Wednesday, 19 January 2022


This lovely Lower Miocene nautiloid is Aturia angustata collected on the foreshore near Clallam Bay, Olympic Peninsula, northwestern Washington. 

I have been exploring Washington State for many years. It is rugged, windswept and has amazing fossil exposures all along its northern edge. The area goes by the name of the Olympic Peninsula and it is a wilderness playground. The sites I usually visit are Majestic Beach for its rare but prized fossil whale bone.

Further west are the beach exposures that have fossil echinoids in matrix and Ghost shrimp claws in concretion. There is a clay mine that holds wonderful nautiloids like the creamy Aturia you see here. Sometimes they are cemented together and come out whole. Sometimes calcified and show yellow, brown and white when you hold them to the light. Further up are the beach exposures along Clallam Bay.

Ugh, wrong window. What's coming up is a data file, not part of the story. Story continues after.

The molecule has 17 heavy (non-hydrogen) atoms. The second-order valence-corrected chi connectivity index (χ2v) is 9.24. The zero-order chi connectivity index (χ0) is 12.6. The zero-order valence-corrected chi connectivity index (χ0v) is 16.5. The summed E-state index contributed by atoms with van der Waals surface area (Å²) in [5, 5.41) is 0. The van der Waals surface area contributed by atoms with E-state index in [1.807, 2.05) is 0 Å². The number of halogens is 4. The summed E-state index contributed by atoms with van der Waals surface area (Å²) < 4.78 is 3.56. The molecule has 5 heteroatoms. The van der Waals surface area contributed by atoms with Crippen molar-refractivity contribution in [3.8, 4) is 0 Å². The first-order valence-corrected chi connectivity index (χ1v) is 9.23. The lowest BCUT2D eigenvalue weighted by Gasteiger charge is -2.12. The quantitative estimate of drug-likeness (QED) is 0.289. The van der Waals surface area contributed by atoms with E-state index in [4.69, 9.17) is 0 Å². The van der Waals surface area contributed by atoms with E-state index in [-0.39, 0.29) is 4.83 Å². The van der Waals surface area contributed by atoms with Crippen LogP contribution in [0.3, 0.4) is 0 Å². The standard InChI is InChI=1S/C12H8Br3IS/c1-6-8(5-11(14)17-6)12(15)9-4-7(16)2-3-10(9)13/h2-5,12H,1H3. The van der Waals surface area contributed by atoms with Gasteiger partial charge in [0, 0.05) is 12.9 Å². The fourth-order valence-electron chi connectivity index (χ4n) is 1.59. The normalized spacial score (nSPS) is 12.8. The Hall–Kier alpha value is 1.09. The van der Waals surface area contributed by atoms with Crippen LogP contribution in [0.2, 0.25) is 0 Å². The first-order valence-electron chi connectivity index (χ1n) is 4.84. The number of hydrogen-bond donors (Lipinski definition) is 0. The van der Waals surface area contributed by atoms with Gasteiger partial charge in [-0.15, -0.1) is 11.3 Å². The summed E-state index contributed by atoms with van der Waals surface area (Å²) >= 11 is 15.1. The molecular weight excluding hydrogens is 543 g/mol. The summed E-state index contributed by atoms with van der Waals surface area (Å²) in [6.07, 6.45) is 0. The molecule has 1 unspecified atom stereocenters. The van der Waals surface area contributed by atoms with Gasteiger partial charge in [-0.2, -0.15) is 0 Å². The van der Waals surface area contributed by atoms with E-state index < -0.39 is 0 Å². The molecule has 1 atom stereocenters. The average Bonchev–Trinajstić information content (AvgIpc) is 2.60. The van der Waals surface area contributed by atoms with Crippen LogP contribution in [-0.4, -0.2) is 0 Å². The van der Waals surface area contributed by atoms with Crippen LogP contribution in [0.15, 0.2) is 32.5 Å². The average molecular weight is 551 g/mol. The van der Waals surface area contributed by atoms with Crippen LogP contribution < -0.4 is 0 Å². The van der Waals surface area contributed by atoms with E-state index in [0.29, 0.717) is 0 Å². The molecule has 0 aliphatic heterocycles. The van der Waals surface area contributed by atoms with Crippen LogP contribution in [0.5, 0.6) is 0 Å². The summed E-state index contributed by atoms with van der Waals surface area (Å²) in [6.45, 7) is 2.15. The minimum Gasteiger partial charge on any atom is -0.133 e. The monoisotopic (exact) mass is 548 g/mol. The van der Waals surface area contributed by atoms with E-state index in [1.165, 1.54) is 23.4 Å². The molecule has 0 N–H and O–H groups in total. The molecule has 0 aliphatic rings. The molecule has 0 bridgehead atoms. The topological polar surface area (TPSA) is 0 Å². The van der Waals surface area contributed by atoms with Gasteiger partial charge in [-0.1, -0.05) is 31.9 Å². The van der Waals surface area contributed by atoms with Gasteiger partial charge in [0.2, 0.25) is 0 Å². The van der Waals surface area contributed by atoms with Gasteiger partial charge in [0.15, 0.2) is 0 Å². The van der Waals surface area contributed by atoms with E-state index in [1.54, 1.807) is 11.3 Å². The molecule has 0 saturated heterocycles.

Aturia is an extinct genus of Paleocene to Miocene nautilids within Aturiidae, a monotypic family, established by Campman in 1857 for Aturia Bronn, 1838, and is included in the superfamily Nautilaceae in Kümmel, 1964.

Aturia is characterized by a smooth, highly involute, discoidal shell with a complex suture and subdorsal siphuncle. 

Their shells are rounded ventrally and flattened laterally; the dorsum is deeply impressed. The suture is one of the most complex within Nautiloidea. It has a broad flattened ventral saddle, narrow pointed lateral lobes, broad rounded lateral saddles, broad lobes on the dorso-umbilical slopes, and a broad dorsal saddle divided by a deep, narrow median lobe. 

The siphuncle is moderate in size and located subdorsally in the adapical dorsal flexure of the septum. Based on the feeding and hunting behaviours of living nautiluses, Aturia most likely preyed upon small fish and crustaceans. It is well worth exploring the exposures at Clallam Bay. The local clay quarry is on private land so you would need to seek permission. I have also seen calcified beauties of this species collected from river sites within the Olympic Peninsula range, though I have not explored these myself.